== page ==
You wouldn’t think a man who lives in the world of academics (in this case a Harvard sociologist/ethnographer) would be able to so accurately and compassionately capture what the affordable housing crisis is doing to those living in poverty.
He not only achieves this, but uses Evicted: Poverty and Profit in the American City as a teaching tool for the millions of Americans who know nothing about what it is to live in poverty and the forced cycle of instability. There are other mitigating factors here, but he concentrates his focus on the inherent lack of housing priced within their means.
This book is meticulously researched and shows the struggle that eight families in Milwaukee go through to keep a roof over their heads — and how that struggle and the seemingly-arbitrarily determined evictions that often come with it affect their ability to get new housing.
It shows the vicious cycle these families are trapped in as they move from horrible to appalling conditions while attempting to retain their own sense of dignity and bravery and prove that “Decent, affordable housing should be a basic right for everybody in this country. The simple reason: without stable shelter, everything else falls apart” (300).
If you want to know about what the lack of affordable housing is doing to your fellow Americans, this book should definitely be at the top of your list.
Milwaukee, Pittsburgh, America
“There is nothing special about Milwaukee when it comes to eviction,” Desmond writes in the prologue to Evicted. This book “tells an American story.” Here in Pittsburgh, many recognize that story as being our own, and discussions about neighborhood change, affordable housing availability and housing justice are happening both informally between neighbors and formally through the work of local organizations or through local government initiatives such as the City of Pittsburgh Affordable Housing Task Force.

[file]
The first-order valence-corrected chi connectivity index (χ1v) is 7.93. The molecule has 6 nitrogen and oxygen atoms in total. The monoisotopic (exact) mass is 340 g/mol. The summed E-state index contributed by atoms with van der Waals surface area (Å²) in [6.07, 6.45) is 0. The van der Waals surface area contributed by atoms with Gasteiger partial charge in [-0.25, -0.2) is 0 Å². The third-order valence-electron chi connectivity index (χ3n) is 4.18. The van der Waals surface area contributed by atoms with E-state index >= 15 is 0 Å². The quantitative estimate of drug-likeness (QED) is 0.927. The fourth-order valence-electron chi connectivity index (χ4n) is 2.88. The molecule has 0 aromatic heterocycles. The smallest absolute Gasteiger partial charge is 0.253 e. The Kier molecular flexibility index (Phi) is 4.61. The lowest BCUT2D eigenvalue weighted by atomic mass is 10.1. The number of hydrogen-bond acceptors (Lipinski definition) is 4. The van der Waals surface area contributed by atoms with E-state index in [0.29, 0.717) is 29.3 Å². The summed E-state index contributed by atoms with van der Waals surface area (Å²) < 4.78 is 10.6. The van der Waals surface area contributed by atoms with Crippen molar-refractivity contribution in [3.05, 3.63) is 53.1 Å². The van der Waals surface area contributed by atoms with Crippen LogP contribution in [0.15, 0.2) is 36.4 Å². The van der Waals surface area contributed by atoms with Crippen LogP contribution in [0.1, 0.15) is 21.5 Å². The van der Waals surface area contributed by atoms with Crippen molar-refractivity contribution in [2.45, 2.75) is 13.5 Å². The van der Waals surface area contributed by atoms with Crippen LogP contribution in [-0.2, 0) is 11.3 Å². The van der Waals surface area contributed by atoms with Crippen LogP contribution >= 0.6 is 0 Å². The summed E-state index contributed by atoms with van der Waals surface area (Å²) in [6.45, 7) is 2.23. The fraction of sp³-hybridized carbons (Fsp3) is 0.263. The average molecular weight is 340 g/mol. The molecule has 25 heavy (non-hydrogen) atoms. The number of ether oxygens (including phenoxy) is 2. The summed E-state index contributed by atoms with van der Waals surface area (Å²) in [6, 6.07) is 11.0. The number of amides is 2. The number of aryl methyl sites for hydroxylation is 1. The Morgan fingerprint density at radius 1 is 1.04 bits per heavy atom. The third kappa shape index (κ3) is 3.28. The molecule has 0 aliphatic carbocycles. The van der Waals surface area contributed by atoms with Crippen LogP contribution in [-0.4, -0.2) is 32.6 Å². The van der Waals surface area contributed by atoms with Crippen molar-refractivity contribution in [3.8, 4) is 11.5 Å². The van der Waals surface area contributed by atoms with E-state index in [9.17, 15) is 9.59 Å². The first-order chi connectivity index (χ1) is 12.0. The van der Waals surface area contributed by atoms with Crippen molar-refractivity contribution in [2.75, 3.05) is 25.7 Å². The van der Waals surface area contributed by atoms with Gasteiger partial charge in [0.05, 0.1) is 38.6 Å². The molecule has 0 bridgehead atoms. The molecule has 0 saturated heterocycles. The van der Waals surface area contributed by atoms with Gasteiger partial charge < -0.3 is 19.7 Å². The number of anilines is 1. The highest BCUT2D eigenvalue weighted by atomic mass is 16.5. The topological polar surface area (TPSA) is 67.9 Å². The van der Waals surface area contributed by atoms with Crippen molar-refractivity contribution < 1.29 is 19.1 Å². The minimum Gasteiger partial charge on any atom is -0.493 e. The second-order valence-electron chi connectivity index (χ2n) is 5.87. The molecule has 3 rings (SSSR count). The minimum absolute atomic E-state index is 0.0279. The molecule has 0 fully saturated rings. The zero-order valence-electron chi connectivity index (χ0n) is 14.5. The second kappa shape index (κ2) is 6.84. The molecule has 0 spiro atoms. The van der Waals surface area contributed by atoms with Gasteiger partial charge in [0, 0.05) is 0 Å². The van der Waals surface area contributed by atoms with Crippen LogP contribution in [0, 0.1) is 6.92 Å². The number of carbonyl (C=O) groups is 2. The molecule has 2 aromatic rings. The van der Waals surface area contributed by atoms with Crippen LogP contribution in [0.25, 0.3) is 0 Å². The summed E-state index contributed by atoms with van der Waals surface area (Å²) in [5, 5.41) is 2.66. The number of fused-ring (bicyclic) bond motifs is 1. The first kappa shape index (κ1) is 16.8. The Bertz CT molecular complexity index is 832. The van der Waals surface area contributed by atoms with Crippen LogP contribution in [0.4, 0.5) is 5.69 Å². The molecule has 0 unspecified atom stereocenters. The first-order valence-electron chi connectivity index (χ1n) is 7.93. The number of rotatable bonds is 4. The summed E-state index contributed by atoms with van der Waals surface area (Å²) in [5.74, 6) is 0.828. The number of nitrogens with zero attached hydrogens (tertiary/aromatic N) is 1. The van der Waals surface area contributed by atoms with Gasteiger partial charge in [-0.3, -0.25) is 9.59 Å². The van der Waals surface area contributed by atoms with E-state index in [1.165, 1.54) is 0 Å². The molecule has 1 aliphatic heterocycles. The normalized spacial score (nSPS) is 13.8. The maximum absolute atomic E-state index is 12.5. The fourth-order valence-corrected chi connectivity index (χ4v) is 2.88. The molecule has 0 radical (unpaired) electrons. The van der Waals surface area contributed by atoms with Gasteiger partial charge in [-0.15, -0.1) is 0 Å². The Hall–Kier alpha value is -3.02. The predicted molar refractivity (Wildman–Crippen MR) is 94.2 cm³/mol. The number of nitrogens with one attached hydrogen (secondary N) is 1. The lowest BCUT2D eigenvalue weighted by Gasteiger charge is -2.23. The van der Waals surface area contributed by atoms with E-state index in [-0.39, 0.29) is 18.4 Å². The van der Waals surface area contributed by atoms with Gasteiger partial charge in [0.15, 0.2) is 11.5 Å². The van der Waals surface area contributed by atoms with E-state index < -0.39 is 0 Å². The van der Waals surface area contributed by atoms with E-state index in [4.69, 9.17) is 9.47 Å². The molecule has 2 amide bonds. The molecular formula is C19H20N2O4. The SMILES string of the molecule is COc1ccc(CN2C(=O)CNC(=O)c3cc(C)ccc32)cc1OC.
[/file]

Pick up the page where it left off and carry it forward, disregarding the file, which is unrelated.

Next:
The task force found that Pittsburgh is short 17,241 housing units that are affordable to households earning up to 50% of the city’s median household income. (While there are many methods to measure affordability, the bottom line is that many Pittsburgh families struggle to pay rent, just like the families in Evicted.)
Pittsburgh is short 17,241 housing units that are affordable to households earning up to 50% of the city’s median household income.
Evicted has such an impact in telling its story in part because of the urgency of the topic, and in part because Desmond adeptly blends numbers and narratives to tell a complete story — as he described it in an interview, people’s honest stories and statistical data “each pushed off against the other and kind of kept the other honest.”
Join us for an Evicted discussion and author lecture tonight!
Matthew Desmond will be visiting the Lecture Hall at 7 pm tonight to discuss Evicted: Poverty and Profit in the American City as part of our New and Noted series with Pittsburgh Arts and Lectures. Tickets can be purchased for $10 ahead of the event or at the door.
Ahead of the lecture, join us in the Main Library’s First Floor for a discussion of the book and meet Eleanor Tutt, Carnegie Library of Pittsburgh’s Open Data and Knowledge Manager. Eleanor will moderate a discussion of the book and highlight ways in which anyone can use freely available data to better understand what is happening in the community.
-Whitney Z. & Eleanor
Want to learn more about affordable housing?Meet Evicted author Matt Desmond!
Whitney Z. is a native Pittsburgher. She is currently a substitute Library Assistant who loves audiobooks, music and movies. She believes firmly that NASA made a mistake in demoting Pluto and would sincerely like for said decision to be reversed.
Eleanor works on open data, data literacy and impact measurement activities at the Library. She likes maps, pizza and public transportation — and collects bus transfers and transit passes from places she has visited.